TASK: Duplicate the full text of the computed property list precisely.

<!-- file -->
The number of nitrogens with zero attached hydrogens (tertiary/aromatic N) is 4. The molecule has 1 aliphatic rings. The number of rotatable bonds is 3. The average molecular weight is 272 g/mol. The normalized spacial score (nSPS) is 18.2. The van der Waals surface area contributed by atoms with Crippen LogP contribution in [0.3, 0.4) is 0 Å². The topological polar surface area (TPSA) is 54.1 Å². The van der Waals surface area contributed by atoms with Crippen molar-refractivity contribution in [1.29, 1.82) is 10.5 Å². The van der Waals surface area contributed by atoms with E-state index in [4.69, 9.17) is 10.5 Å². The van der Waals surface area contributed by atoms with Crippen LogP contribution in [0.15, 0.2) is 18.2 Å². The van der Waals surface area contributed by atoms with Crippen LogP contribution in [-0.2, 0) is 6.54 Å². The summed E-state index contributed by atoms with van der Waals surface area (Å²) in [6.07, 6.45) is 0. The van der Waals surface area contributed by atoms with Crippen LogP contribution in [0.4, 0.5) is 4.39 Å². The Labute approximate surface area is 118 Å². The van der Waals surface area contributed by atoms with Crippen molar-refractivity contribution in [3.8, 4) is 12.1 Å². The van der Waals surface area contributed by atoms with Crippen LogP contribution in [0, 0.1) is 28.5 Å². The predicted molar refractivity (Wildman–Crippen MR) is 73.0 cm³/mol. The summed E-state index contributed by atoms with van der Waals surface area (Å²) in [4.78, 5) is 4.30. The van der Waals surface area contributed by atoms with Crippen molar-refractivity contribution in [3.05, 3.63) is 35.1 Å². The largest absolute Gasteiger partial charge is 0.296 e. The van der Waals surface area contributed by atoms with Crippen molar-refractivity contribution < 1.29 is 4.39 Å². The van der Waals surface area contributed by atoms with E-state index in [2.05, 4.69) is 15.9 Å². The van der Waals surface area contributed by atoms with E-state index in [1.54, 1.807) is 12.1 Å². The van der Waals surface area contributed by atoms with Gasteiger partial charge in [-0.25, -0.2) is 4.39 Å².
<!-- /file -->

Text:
The number of nitrogens with zero attached hydrogens (tertiary/aromatic N) is 4. The molecule has 1 aliphatic rings. The number of rotatable bonds is 3. The average molecular weight is 272 g/mol. The normalized spacial score (nSPS) is 18.2. The van der Waals surface area contributed by atoms with Crippen LogP contribution in [0.3, 0.4) is 0 Å². The topological polar surface area (TPSA) is 54.1 Å². The van der Waals surface area contributed by atoms with Crippen molar-refractivity contribution in [1.29, 1.82) is 10.5 Å². The van der Waals surface area contributed by atoms with E-state index in [4.69, 9.17) is 10.5 Å². The van der Waals surface area contributed by atoms with Crippen LogP contribution in [0.15, 0.2) is 18.2 Å². The van der Waals surface area contributed by atoms with Crippen LogP contribution in [-0.2, 0) is 6.54 Å². The summed E-state index contributed by atoms with van der Waals surface area (Å²) in [6.07, 6.45) is 0. The van der Waals surface area contributed by atoms with Crippen LogP contribution in [0.4, 0.5) is 4.39 Å². The Labute approximate surface area is 118 Å². The van der Waals surface area contributed by atoms with Crippen molar-refractivity contribution in [3.8, 4) is 12.1 Å². The van der Waals surface area contributed by atoms with Crippen LogP contribution in [0, 0.1) is 28.5 Å². The predicted molar refractivity (Wildman–Crippen MR) is 73.0 cm³/mol. The summed E-state index contributed by atoms with van der Waals surface area (Å²) in [4.78, 5) is 4.30. The van der Waals surface area contributed by atoms with Crippen molar-refractivity contribution in [3.05, 3.63) is 35.1 Å². The largest absolute Gasteiger partial charge is 0.296 e. The van der Waals surface area contributed by atoms with Crippen molar-refractivity contribution < 1.29 is 4.39 Å². The van der Waals surface area contributed by atoms with E-state index in [2.05, 4.69) is 15.9 Å². The van der Waals surface area contributed by atoms with E-state index in [1.54, 1.807) is 12.1 Å². The van der Waals surface area contributed by atoms with Gasteiger partial charge in [-0.25, -0.2) is 4.39 Å².